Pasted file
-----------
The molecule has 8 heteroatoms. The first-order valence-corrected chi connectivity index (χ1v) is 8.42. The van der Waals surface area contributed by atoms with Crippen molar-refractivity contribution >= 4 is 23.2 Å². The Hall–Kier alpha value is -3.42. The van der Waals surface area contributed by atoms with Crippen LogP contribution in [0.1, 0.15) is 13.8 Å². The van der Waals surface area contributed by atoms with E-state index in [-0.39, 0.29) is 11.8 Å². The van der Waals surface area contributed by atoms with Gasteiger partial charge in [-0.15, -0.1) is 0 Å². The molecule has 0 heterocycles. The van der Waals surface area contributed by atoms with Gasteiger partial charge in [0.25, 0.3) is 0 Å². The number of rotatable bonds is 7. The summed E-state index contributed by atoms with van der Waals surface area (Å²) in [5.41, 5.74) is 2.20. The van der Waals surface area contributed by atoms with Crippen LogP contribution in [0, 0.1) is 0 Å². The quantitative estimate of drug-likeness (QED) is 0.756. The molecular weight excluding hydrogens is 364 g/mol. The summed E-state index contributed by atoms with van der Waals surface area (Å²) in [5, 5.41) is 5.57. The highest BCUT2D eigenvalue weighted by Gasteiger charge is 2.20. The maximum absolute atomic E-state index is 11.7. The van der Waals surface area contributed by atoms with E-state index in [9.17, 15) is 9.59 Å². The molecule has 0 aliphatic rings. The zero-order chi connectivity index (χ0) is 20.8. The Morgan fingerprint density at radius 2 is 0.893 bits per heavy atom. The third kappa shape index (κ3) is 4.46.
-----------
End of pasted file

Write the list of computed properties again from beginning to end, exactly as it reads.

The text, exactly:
The molecule has 8 heteroatoms. The first-order valence-corrected chi connectivity index (χ1v) is 8.42. The van der Waals surface area contributed by atoms with Crippen molar-refractivity contribution >= 4 is 23.2 Å². The Hall–Kier alpha value is -3.42. The van der Waals surface area contributed by atoms with Crippen LogP contribution in [0.1, 0.15) is 13.8 Å². The van der Waals surface area contributed by atoms with E-state index in [-0.39, 0.29) is 11.8 Å². The van der Waals surface area contributed by atoms with Gasteiger partial charge in [-0.15, -0.1) is 0 Å². The molecule has 0 heterocycles. The van der Waals surface area contributed by atoms with Gasteiger partial charge in [0.25, 0.3) is 0 Å². The number of rotatable bonds is 7. The summed E-state index contributed by atoms with van der Waals surface area (Å²) in [5.41, 5.74) is 2.20. The van der Waals surface area contributed by atoms with Crippen LogP contribution in [0, 0.1) is 0 Å². The quantitative estimate of drug-likeness (QED) is 0.756. The molecular weight excluding hydrogens is 364 g/mol. The summed E-state index contributed by atoms with van der Waals surface area (Å²) in [5, 5.41) is 5.57. The highest BCUT2D eigenvalue weighted by Gasteiger charge is 2.20. The maximum absolute atomic E-state index is 11.7. The van der Waals surface area contributed by atoms with E-state index in [9.17, 15) is 9.59 Å². The molecule has 0 aliphatic rings. The zero-order chi connectivity index (χ0) is 20.8. The Morgan fingerprint density at radius 2 is 0.893 bits per heavy atom. The third kappa shape index (κ3) is 4.46.